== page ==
Stardate 20010318.1540 (On Screen): It's about damned time. This business has got to stop. For the last twenty years or so hundreds of families have been destroyed by "therapists" who work with grown children and convince them that they were molested as children, even though there's no evidence whatever. The problem is that memory doesn't work the way most people think it does.
People think that their memory is like a videotape recorder. There's a popular myth that one actually stores everything one sees, but that in most cases one can't recall it. But with help, through hypnosis or with other techniques, "the memories can be retrieved". Worse, the belief is that the memories are actually there and actually affecting you negatively until this is done. The reality is that memory is not like that at all, and equally that you can remember things which are false, and that you do not store things which actually happened. Indeed, it's possible to create memories of things which never happened. This has been established beyond all doubt and is well known to professionals. Memory is associative and changeable, not sequential and permanent.
Unfortunately, there's a fringe culture on the edge of psychotherapy of less-than-totally-qualified "therapists" who work this theory. Using techniques they claim helps people "remember", they're actually creating false memories of childhood sexual molestation, or worse. Those then "treated" proceed to accuse their parents or other relatives of non-existent crimes, file lawsuits, attempt to inspire criminal investigations, and often cut those relatives off and refuse to see them. I think these "therapists" honestly believe what they're doing is valid -- but there have been a lot of sincere quacks. The pain and damage this has caused is uconscionable, especially since the actual value of this "therapy" is negligible -- except to the therapist, in the form of fees. So I'm glad to see that the courts have started taking notice and have started awarding damage claims on this crap. The damage is real and this is truly malpractice of the worst sort. If we can get fifty or a hundred $5 million damage awards out of the way here, maybe these "therapists" will begin to realize that they're causing more harm than good (or their insurance companies will).
Stardate 20010318.0815 (On Screen via alien green babe detector): Am I the only person in the universe who doesn't ever watch the Oscar broadcast? Sometimes it seems that way. I simply don't understand the thrill, and from what I read it's usually a horribly tedious show which seems to last forever. Evidently I'm not missing anything; better to sleep through it and read about it the next day in the paper. But if they were to introduce a "Best Cleavage" category I might actually tune in. Maybe it'd be refreshingly honest: "I'd like to thank God and my mother for giving me great tits, and also Playtex without whom I would never be here." Or perhaps some other worthy categories would help.
Unfortunately, that is probably the only way Jennifer Connelley could get the Oscar she really deserves. If you learn what's really going on it becomes obvious why the Academy Awards so often miss the mark. The "Academy" is a collection of industry professionals in all categories of movie making, and new members are nominated by and approved by the existing membership. That tends to make the whole thing rather incestuous, and also tends to make its own attitudes self-sustaining. These days, when I read an analysis of the nominees they tend to say both who should win, and who will probably win -- and often they're different. That's a sad commentary on the taste and judgement of "the academy" who, in many cases, have a vested interest in the outcome (not to mention suffering from rectocranial inversion). I'm far more inclined to give credence to the little-known Online Film Critics Society awards.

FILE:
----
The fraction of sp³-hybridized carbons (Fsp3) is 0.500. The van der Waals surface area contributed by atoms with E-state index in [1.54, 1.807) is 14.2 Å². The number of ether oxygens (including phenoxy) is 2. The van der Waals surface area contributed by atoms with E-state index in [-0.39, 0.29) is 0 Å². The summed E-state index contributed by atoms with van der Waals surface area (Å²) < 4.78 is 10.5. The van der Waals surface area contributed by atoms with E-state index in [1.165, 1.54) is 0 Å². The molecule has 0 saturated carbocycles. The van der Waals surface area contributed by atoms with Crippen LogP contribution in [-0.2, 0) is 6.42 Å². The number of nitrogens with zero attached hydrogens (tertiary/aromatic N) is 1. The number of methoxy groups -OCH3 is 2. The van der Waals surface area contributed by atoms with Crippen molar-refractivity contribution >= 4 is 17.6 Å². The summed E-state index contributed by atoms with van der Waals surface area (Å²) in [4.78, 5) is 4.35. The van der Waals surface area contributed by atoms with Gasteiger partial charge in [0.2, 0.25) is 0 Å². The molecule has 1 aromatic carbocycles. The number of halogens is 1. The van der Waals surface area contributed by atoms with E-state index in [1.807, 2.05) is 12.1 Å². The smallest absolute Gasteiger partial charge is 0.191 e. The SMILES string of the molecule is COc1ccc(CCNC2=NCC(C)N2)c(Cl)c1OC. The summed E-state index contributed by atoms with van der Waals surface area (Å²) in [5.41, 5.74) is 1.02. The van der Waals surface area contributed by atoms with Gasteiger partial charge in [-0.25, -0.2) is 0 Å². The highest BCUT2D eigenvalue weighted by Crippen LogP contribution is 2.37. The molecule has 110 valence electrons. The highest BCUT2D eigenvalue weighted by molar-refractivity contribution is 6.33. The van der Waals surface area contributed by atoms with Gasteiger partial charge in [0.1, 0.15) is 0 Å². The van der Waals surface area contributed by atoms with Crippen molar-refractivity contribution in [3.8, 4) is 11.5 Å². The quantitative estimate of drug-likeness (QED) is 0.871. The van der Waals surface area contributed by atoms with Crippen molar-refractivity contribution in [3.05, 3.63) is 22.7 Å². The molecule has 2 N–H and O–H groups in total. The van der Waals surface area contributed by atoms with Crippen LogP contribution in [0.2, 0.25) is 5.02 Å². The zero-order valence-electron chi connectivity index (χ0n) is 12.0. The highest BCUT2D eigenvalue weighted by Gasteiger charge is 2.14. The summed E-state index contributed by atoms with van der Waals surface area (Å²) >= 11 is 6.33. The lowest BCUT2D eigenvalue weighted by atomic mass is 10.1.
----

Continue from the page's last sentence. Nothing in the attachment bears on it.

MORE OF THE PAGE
Stardate 20010318.0700 (On Screen via lifeform detectors): Science is endlessly fascinating. It's also vital in this day and age for nearly everyone to have a comprehensive understanding of it. Scientific issues are increasingly becoming political issues: what kinds of ways are available for us to use to generate power and which should we use? Should we or should we not genetically modify crops? Does it make sense to spend $20 billion on this weapon system? These, and a thousand other questions are ones we cannot ignore -- and yet the majority of people are not prepared to actually evaluate them rationally because they don't have the grounding needed to understand them. This problem starts early, with the woeful state of our schools and the textbooks they use. Part of the problem is that textbook choices are often made at the level of states (instead of classrooms or schools) and unfortunately in some cases the people elected to those committees have agendas (like "No science textbook in my state is gonna teach kids about eevolootion!").
Primary school textbooks in the US have been scandalously bad for decades, especially history books which have been